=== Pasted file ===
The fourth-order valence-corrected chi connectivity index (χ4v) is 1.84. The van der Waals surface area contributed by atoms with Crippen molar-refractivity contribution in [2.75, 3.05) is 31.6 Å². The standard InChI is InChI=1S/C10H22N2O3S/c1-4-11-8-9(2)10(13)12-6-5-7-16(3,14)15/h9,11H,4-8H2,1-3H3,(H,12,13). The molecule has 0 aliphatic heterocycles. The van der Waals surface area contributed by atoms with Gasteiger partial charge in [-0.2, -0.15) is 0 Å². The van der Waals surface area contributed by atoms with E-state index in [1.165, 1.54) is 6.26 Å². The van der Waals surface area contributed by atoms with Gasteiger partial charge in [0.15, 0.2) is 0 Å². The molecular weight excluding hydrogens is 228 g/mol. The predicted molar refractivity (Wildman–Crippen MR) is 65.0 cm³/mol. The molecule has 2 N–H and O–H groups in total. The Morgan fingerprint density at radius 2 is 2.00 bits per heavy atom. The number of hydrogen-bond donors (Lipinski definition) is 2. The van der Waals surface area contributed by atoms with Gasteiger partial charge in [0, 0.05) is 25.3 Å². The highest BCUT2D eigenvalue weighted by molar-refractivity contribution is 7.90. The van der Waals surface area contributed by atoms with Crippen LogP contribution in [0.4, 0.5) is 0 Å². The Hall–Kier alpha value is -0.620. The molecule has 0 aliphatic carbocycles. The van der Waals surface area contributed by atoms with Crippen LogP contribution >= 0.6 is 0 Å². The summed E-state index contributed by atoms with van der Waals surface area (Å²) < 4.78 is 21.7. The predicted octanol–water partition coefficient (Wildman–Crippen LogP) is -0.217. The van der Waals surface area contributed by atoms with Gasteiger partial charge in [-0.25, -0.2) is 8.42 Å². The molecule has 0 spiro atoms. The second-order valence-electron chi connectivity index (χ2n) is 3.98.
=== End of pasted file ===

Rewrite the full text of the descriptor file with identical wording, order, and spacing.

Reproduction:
The fourth-order valence-corrected chi connectivity index (χ4v) is 1.84. The van der Waals surface area contributed by atoms with Crippen molar-refractivity contribution in [2.75, 3.05) is 31.6 Å². The standard InChI is InChI=1S/C10H22N2O3S/c1-4-11-8-9(2)10(13)12-6-5-7-16(3,14)15/h9,11H,4-8H2,1-3H3,(H,12,13). The molecule has 0 aliphatic heterocycles. The van der Waals surface area contributed by atoms with Gasteiger partial charge in [-0.2, -0.15) is 0 Å². The van der Waals surface area contributed by atoms with E-state index in [1.165, 1.54) is 6.26 Å². The van der Waals surface area contributed by atoms with Gasteiger partial charge in [0.15, 0.2) is 0 Å². The molecular weight excluding hydrogens is 228 g/mol. The predicted molar refractivity (Wildman–Crippen MR) is 65.0 cm³/mol. The molecule has 2 N–H and O–H groups in total. The Morgan fingerprint density at radius 2 is 2.00 bits per heavy atom. The number of hydrogen-bond donors (Lipinski definition) is 2. The van der Waals surface area contributed by atoms with Gasteiger partial charge in [0, 0.05) is 25.3 Å². The highest BCUT2D eigenvalue weighted by molar-refractivity contribution is 7.90. The van der Waals surface area contributed by atoms with Crippen LogP contribution in [0.4, 0.5) is 0 Å². The Hall–Kier alpha value is -0.620. The molecule has 0 aliphatic carbocycles. The van der Waals surface area contributed by atoms with Crippen LogP contribution >= 0.6 is 0 Å². The summed E-state index contributed by atoms with van der Waals surface area (Å²) < 4.78 is 21.7. The predicted octanol–water partition coefficient (Wildman–Crippen LogP) is -0.217. The van der Waals surface area contributed by atoms with Gasteiger partial charge in [-0.25, -0.2) is 8.42 Å². The molecule has 0 spiro atoms. The second-order valence-electron chi connectivity index (χ2n) is 3.98.